Data and Research

Highlights from the PLANSPONSOR DC Survey: Plan Benchmarking

A deep dive into how sponsors are benchmarking their plans—and the results.

By Lee Barney editors@assetinternational.com | March 03, 2017

Retirement plan participation and deferral rates both rose again, according to the 2016 PLANSPONSOR Defined Contribution (DC) Survey, as did the percentage of plans with immediate eligibility and immediate vesting. Some could argue that such changes are within the survey’s margin of error, but the five-year trend for these values shows a growth rate that is unquestionably positive

For plan sponsors, benchmarking plans is more relevant than ever, considering avoiding lawsuits, attaining and retaining employees and contending with budgetary and investment pressures.

Comparing plans, or benchmarking, usually falls into one of three categories: 1.) Fee benchmarking, 2.) Hunting for best practices, and 3.) Competitive/peer benchmarking.

When benchmarking fees, sponsors look to ensure that the fees they are paying into their plan are reasonable. Best practices typically focus on improving participation and deferral rates, in order to drive better outcomes. And looking at what competitors are doing vis-à-vis their plan is typically with an eye to retaining and attracting key talent.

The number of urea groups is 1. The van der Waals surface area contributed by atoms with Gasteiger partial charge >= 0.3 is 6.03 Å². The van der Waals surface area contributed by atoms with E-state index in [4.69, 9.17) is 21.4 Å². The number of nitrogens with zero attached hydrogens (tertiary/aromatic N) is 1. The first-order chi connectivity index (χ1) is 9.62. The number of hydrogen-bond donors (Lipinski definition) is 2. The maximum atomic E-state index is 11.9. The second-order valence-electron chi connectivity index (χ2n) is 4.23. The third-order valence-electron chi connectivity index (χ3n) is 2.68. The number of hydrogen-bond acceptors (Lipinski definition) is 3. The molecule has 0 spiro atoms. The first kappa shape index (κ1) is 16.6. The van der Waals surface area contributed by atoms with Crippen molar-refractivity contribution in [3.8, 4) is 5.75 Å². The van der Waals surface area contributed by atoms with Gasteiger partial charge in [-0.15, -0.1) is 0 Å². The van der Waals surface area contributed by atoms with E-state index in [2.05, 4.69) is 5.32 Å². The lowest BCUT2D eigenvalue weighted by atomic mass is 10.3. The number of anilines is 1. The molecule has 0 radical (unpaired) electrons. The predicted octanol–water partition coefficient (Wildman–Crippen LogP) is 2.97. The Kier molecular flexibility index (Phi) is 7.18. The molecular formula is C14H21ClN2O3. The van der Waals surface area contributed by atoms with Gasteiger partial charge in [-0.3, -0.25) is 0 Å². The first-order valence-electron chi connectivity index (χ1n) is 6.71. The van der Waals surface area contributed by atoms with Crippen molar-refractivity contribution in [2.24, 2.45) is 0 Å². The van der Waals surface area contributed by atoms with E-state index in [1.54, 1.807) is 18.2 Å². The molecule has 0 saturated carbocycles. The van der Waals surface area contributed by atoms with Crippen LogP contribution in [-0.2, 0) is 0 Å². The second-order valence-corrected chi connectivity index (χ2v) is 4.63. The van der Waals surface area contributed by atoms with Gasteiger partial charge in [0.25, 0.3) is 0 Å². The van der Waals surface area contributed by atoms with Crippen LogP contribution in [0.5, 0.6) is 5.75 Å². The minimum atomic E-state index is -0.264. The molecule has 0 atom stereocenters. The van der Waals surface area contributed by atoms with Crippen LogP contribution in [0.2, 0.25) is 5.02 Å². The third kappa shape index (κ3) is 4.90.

This year’s survey found that plans have a median participation rate of 86%, with participants saving a median of 6.5%. Seventy-nine percent of plans permit their participants to take out loans, and 37% allow their participants to begin participating in their plan immediately upon hire. Forty-two percent of plans automatically enroll their employees into the plan, and when they do, 66% use atarget-date fund (TDF) as the default investment.

A full three-quarters, 75%, of plans offer a company match, and slightly more, 76%, offer some form of investment advice. Fifty-eight percent of sponsors have figured out what provider fees have been in the past 12 months, and 68% use a financial consultant or adviser. Only 31% are confident that their employees will reach their retirement goals by age 65.